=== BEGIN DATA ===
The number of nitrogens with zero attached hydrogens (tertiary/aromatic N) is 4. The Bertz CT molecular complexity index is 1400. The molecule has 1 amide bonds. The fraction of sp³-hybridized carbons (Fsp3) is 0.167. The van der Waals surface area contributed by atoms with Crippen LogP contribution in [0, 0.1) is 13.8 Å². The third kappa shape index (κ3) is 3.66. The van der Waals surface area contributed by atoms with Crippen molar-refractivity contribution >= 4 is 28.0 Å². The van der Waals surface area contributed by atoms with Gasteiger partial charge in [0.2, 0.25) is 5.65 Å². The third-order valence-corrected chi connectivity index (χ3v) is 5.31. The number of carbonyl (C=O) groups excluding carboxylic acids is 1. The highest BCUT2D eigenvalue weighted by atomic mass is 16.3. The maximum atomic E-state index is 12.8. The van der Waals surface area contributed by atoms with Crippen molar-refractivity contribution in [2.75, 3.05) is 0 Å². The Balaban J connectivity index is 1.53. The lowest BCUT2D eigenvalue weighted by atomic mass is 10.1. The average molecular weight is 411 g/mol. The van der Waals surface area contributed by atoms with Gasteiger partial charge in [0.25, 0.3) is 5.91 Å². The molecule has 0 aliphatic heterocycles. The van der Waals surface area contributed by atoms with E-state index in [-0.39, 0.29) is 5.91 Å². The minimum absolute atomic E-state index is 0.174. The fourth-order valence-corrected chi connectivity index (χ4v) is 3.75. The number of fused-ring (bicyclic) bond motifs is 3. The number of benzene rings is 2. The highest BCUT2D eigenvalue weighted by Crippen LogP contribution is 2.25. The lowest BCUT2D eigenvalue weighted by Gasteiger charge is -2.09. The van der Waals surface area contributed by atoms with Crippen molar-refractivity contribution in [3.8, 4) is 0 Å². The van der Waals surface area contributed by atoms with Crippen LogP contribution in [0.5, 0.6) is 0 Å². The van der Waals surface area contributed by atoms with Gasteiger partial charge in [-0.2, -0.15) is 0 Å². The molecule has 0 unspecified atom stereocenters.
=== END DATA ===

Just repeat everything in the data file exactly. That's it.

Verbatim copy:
The number of nitrogens with zero attached hydrogens (tertiary/aromatic N) is 4. The Bertz CT molecular complexity index is 1400. The molecule has 1 amide bonds. The fraction of sp³-hybridized carbons (Fsp3) is 0.167. The van der Waals surface area contributed by atoms with Crippen LogP contribution in [0, 0.1) is 13.8 Å². The third kappa shape index (κ3) is 3.66. The van der Waals surface area contributed by atoms with Crippen molar-refractivity contribution >= 4 is 28.0 Å². The van der Waals surface area contributed by atoms with Gasteiger partial charge in [0.2, 0.25) is 5.65 Å². The third-order valence-corrected chi connectivity index (χ3v) is 5.31. The number of carbonyl (C=O) groups excluding carboxylic acids is 1. The highest BCUT2D eigenvalue weighted by atomic mass is 16.3. The maximum atomic E-state index is 12.8. The van der Waals surface area contributed by atoms with Crippen molar-refractivity contribution in [2.75, 3.05) is 0 Å². The Balaban J connectivity index is 1.53. The lowest BCUT2D eigenvalue weighted by atomic mass is 10.1. The average molecular weight is 411 g/mol. The van der Waals surface area contributed by atoms with Gasteiger partial charge in [0.25, 0.3) is 5.91 Å². The molecule has 0 aliphatic heterocycles. The van der Waals surface area contributed by atoms with E-state index in [-0.39, 0.29) is 5.91 Å². The minimum absolute atomic E-state index is 0.174. The fourth-order valence-corrected chi connectivity index (χ4v) is 3.75. The number of fused-ring (bicyclic) bond motifs is 3. The number of benzene rings is 2. The highest BCUT2D eigenvalue weighted by Crippen LogP contribution is 2.25. The lowest BCUT2D eigenvalue weighted by Gasteiger charge is -2.09. The van der Waals surface area contributed by atoms with Crippen molar-refractivity contribution in [3.8, 4) is 0 Å². The van der Waals surface area contributed by atoms with Crippen LogP contribution in [0.5, 0.6) is 0 Å². The van der Waals surface area contributed by atoms with Gasteiger partial charge in [-0.2, -0.15) is 0 Å². The molecule has 0 unspecified atom stereocenters.